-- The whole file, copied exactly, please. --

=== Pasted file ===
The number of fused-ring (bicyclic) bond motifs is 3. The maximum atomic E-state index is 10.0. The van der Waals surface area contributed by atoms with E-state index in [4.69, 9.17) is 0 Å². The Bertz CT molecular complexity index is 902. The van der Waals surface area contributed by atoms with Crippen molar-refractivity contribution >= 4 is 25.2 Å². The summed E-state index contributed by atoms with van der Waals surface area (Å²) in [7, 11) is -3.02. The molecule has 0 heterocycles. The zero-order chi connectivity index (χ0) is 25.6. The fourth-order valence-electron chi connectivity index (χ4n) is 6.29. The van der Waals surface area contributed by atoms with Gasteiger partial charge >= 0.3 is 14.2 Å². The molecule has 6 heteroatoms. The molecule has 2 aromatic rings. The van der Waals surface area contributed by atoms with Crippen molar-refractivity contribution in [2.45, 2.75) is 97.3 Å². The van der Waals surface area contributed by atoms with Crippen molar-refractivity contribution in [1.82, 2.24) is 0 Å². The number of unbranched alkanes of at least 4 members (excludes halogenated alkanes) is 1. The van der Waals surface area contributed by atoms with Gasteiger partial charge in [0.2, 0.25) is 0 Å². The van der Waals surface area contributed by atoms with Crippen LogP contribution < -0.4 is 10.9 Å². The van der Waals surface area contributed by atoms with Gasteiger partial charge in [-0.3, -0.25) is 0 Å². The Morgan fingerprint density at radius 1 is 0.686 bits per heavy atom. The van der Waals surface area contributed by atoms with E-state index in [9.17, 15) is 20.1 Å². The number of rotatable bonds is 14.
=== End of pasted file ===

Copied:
The number of fused-ring (bicyclic) bond motifs is 3. The maximum atomic E-state index is 10.0. The van der Waals surface area contributed by atoms with E-state index in [4.69, 9.17) is 0 Å². The Bertz CT molecular complexity index is 902. The van der Waals surface area contributed by atoms with Crippen molar-refractivity contribution >= 4 is 25.2 Å². The summed E-state index contributed by atoms with van der Waals surface area (Å²) in [7, 11) is -3.02. The molecule has 0 heterocycles. The zero-order chi connectivity index (χ0) is 25.6. The fourth-order valence-electron chi connectivity index (χ4n) is 6.29. The van der Waals surface area contributed by atoms with Gasteiger partial charge >= 0.3 is 14.2 Å². The molecule has 6 heteroatoms. The molecule has 2 aromatic rings. The van der Waals surface area contributed by atoms with Crippen molar-refractivity contribution in [2.45, 2.75) is 97.3 Å². The van der Waals surface area contributed by atoms with Crippen molar-refractivity contribution in [1.82, 2.24) is 0 Å². The number of unbranched alkanes of at least 4 members (excludes halogenated alkanes) is 1. The van der Waals surface area contributed by atoms with Gasteiger partial charge in [0.2, 0.25) is 0 Å². The van der Waals surface area contributed by atoms with Crippen LogP contribution < -0.4 is 10.9 Å². The van der Waals surface area contributed by atoms with Gasteiger partial charge in [-0.3, -0.25) is 0 Å². The Morgan fingerprint density at radius 1 is 0.686 bits per heavy atom. The van der Waals surface area contributed by atoms with E-state index in [9.17, 15) is 20.1 Å². The number of rotatable bonds is 14.